I’m tempted to expand further, but I have a pheasant to roast and as a country boy living in London that’s a rare treat!

      1. Charles

        A pheasant?! Are you living in the eighteenth century? I expect you’ll be making your way to Ye Olde Cheshire Cheese afterwards for a cup of gin with Samuel Pepys.

        Seriously, Mike, I think that’s a very good place to start. The fact that it isn’t taught at school must plant a subliminal message that it’s not important.

        As to irresistible march of atheism, Theos records that “…religion is the fastest-growing A-level subject in all of the humanities, social sciences, and arts, increasing a whopping 110% since 2003 … religious believing in the UK has become detached from religious belonging, which reflects a wider social shift to individualism … God isn’t dead. People are just looking for him in a different way.”

    2. Charles

      Various commentators have knocked the “dastardly men in black”. But now that said persons move to broaden the spectrum of options they are knocked for being cheap and raising questions over the value of the funeral procession, ceremony, viewing, sense of occasion and importance of people gathering etc.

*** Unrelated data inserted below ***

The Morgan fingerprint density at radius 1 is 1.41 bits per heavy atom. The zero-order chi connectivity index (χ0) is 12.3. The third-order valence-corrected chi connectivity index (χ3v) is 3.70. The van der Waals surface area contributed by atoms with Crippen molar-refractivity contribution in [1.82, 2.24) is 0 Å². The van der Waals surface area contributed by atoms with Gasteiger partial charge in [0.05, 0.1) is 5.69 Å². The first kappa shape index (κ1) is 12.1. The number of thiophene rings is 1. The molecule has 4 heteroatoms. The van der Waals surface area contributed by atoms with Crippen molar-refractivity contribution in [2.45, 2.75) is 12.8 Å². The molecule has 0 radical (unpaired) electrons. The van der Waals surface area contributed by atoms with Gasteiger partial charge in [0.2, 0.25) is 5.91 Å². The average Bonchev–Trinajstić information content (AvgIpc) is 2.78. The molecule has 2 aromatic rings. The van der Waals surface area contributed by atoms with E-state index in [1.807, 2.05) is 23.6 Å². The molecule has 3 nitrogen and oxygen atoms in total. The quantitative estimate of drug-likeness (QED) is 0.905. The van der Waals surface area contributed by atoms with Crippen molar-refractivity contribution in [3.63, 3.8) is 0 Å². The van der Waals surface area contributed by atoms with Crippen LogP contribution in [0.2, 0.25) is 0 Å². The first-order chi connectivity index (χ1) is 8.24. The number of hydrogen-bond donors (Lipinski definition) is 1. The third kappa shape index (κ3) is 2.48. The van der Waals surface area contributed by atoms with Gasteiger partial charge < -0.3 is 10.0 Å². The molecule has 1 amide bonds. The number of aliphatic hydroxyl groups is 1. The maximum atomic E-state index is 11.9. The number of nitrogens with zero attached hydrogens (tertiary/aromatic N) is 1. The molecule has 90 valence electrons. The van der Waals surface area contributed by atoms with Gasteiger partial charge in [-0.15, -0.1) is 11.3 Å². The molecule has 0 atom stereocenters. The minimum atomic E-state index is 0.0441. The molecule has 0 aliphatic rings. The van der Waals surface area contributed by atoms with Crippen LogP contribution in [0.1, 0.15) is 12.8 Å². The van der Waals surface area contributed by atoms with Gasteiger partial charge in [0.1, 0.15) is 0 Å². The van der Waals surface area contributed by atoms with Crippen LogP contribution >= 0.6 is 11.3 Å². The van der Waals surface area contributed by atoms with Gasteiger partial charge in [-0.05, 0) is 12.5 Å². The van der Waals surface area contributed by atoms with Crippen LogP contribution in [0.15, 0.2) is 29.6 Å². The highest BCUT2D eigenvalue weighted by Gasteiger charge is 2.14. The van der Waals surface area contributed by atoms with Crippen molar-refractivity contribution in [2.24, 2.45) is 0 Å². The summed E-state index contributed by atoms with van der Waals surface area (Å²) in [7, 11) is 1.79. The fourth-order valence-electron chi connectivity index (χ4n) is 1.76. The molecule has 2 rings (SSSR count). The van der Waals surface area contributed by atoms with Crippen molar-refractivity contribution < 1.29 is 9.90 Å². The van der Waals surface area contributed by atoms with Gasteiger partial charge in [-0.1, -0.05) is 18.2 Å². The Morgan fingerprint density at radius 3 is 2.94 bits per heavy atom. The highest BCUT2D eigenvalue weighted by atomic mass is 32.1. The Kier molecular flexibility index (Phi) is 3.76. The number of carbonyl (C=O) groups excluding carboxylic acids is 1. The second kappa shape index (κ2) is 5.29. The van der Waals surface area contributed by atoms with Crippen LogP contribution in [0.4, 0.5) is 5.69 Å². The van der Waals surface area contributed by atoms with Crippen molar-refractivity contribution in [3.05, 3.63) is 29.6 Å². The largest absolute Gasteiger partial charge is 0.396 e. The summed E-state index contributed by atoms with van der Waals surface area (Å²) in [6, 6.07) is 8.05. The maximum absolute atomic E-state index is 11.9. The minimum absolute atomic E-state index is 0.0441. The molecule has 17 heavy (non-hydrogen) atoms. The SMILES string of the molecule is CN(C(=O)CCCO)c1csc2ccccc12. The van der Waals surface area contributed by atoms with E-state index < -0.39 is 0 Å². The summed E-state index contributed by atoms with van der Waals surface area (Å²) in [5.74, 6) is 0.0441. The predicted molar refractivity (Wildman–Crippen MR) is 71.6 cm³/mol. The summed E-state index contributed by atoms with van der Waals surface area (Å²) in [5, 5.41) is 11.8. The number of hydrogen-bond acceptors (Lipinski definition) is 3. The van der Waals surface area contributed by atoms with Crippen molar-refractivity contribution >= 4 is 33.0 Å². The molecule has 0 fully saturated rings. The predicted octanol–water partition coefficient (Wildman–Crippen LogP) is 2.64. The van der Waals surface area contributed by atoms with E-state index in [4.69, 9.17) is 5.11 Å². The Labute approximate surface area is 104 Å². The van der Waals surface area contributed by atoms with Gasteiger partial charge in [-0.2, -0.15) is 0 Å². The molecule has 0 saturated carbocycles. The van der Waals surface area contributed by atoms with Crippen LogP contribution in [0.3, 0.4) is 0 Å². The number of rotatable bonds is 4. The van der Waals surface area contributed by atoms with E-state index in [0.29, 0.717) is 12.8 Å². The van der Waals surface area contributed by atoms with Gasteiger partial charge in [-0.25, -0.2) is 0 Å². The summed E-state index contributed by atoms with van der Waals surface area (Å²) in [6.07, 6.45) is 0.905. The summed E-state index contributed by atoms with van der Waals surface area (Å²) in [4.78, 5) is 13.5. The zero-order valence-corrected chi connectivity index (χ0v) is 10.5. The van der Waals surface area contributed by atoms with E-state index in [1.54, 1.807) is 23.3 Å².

1. Poss a challenge to new entrants relying on DC and who are challenging the traditional funeral model.
      2. Generate highly flexible volume for own crematoria, coffin factory and funeral homes
      3. Gain massive ammunition against future criticism of being overpriced and non transparent. (much of which comes from THIS site.). Website clearly says who is behind this new brand.

      I think the Board deserve a bonus for this one. (That does not equate to my approval of the move!)

      Will the COOP do likewise, or is price matching as far as they will go?

      Whether or not the traditional funeral ceremony, or some progressive form of it endures will depend largely on whether those of us arranging such events can create an experience which client families find positive value in rather than being occasions to endure.

      Interesting days.

      1. Charles